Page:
E-Verify is a federal internet-based program that uses a variety of government databases to electronically confirm whether an employee is eligible to work legally in the United States.
If there is one thing that all sides of the “too-big-to-fail” debate can agree on, it is that reliving the financial crisis of 2008 without an effective means of resolving all financial institutions would be unacceptable.
This short paper continues a discussion of the issues addressed in the previous Bipartisan Policy Center Governors’ Council report, Reforming Medicaid Waivers: The Governors’ Council Perspective on Federalism Today. Medicaid provides essential health care services to millions of low-income and disabled Americans. As the largest state-federal partnership program, it is also on the front lines of many important and contentious issues in 21st-century federalism. Medicaid requires intense collaboration between states and the federal government, and it presents an ongoing source of budgetary strain for both parties.
The central “good news” finding from BPC’s Strategic Energy Policy Initiative is that the United States enters the 21st century in a position of energy strength.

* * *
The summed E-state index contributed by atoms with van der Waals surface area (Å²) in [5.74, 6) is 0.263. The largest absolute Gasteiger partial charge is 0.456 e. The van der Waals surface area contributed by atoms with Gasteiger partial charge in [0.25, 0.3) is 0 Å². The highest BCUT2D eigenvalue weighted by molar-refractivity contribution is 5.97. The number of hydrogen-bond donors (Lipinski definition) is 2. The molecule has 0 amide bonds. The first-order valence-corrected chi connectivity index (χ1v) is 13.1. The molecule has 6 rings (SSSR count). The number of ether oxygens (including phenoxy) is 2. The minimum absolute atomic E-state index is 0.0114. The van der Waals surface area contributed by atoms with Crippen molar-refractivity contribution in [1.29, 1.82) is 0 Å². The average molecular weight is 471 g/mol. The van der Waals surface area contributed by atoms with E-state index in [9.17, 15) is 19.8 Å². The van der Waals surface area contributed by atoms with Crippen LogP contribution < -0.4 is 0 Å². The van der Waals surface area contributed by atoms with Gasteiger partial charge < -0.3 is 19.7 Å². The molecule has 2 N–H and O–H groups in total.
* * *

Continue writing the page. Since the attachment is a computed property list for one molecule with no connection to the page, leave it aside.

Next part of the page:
U.S. influence inside Syria is currently limited. Thus, any assistance in the formation of a stable and decent post-Assad Syria will require the cooperation of other countries. Turkey—a U.S. ally with keen interests in Syria—can obviously be an important partner. Ankara’s interests, however, do not perfectly match Washington’s, posing the challenge for policymakers of finding the right tools to align more closely the two countries’ visions of Syria’s future.
Updated July 26, 2014
The issue of cybersecurity is vast and requires analysis from a range of experts and perspectives. The Bipartisan Policy Center (BPC) Homeland Security Project compiled this list of reports on cybersecurity from policy analysis centers across the country, as well as resources from businesses and news sources. It is our intent to provide a helpful starting tool to cybersecurity researchers who seek a wide array of opinions and information. As our nation and indeed the world become increasingly connected online, we hope that American society will continue this healthy and necessary discussion of the challenges, dangers and opportunities that global connectivity creates.